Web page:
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Berlin 1933-45

July 20, 2015

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In a formidable display of military might, Soviet tanks, troops and aircraft converge on the Reichstag in the heart of Berlin. For the Soviets the capture of the Reichstag symbolized the destruction of the Nazi state and the end of the Second World War in Europe. The Nazis resisted to the end, ensuring the almost complete destruction of the city in two weeks of brutal house-to-house fighting in April 1945.

As Germany's capital Berlin became the heart of the Nazi state, and was also the site of its ultimate destruction in 1945. This photo essay will examine Berlin during the Nazi-era beginning in 1933, and go on to take an in-depth look at the Battle of Berlin in 1945 and see how the city today has rebounded from fascism, bombing, street fighting and communist rule. I visited Berlin for two weeks in the summer of 2015 and took the Now photos. While scars from the past are everywhere, from the Holocaust memorial to bullet holes in buildings and the remains of the Berlin Wall, today the city is a diverse and lively metropolis, and certainly one of the most fun places to be in the world.

The Rise of the Nazis

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Berlin's Rathaus in the 1930s, seat of Berlin's government. A cosmopolitan city, the Nazis were never particularly popular in Berlin before Hitler rose to power, yet the Nazis would dramatically reshape the city during their 12 years in power.

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A typical street in cosmpolitan Berlin in the early 1930s, this in the Jewish Quarter. We are looking down the Grenadier Schendelgasse towards the old Schonhauser Strasse. The building at right remains but most of the rest of the district was so thoroughly destroyed in the war that little evidence remains of this busy street. The main exception are the stumbling blocks, little raised paving stones placed in front of the former homes of Jews who were exterminated by the Nazis.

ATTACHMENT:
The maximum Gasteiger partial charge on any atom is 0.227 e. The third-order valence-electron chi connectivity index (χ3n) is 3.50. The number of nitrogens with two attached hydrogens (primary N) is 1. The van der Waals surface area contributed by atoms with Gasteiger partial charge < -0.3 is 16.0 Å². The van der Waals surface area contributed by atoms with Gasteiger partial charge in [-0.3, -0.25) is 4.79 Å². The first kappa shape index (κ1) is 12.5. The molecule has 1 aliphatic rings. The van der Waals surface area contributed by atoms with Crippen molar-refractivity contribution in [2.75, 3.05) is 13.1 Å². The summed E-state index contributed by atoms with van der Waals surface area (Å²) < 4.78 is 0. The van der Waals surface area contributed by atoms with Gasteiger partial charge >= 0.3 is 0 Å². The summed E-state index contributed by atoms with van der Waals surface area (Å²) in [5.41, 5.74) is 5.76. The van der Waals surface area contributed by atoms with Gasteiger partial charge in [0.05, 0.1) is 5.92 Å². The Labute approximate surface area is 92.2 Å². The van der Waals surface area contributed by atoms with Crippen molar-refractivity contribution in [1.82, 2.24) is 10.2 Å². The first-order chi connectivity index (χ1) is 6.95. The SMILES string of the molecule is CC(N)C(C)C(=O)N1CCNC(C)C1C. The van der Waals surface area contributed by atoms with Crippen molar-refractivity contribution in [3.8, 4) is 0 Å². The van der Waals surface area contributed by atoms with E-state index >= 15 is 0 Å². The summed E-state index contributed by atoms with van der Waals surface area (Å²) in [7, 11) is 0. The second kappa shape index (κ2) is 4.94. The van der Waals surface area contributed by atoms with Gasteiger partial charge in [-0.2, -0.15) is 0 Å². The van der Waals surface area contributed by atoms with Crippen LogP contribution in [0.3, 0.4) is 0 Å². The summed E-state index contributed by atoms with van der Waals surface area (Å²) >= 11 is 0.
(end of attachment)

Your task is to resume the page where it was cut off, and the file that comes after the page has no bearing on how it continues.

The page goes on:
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The Hitler Youth staging a rally in the Lustgarten in the weeks after Hitler's rise to power in January 1933. In the background is the Altes Museum.

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Police stage a march through the Brandenburg Gate, still in their Weimar era uniforms.

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The original caption from the Nazi propaganda service reads "Berlin police and Nazi auxiliary police, search the Berlin Jewish Quarter in the Grenadierstra├če and Dragonerstra├če after communist leaflets and pesky aliens!" The active persecution of the Jews has begun within months of Hitler's rise to power. This is just a couple houses down from the previous picture of the Jewish Quarter.

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Herman Goering, Reichminister of the Luftwaffe and for much of the period Hitler's second in command, celebrates his wedding at Berlin's cathedral, the dom.


Hitler's new Reich Chancellery. Designed by Albert Speer and constructed in less than a year in 1938 and 1939, the Chancellery was a massive building built in the Nazi architectural style that mixed neo-Classicism and brutalism. Completely destroyed by bombing and fighting in 1945, it fell into the Soviet sphere of Berlin and was demolished shortly thereafter. The land was left empty for most of DDR era until the 1980s when the East German government erected up these fairly nondescript housing blocks.

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In the final days of the war the Red Army approached Berlin. Here a Sturmgeschutz III waits for the arrival of the Russians on Invalidenstrasse while troops move into position.




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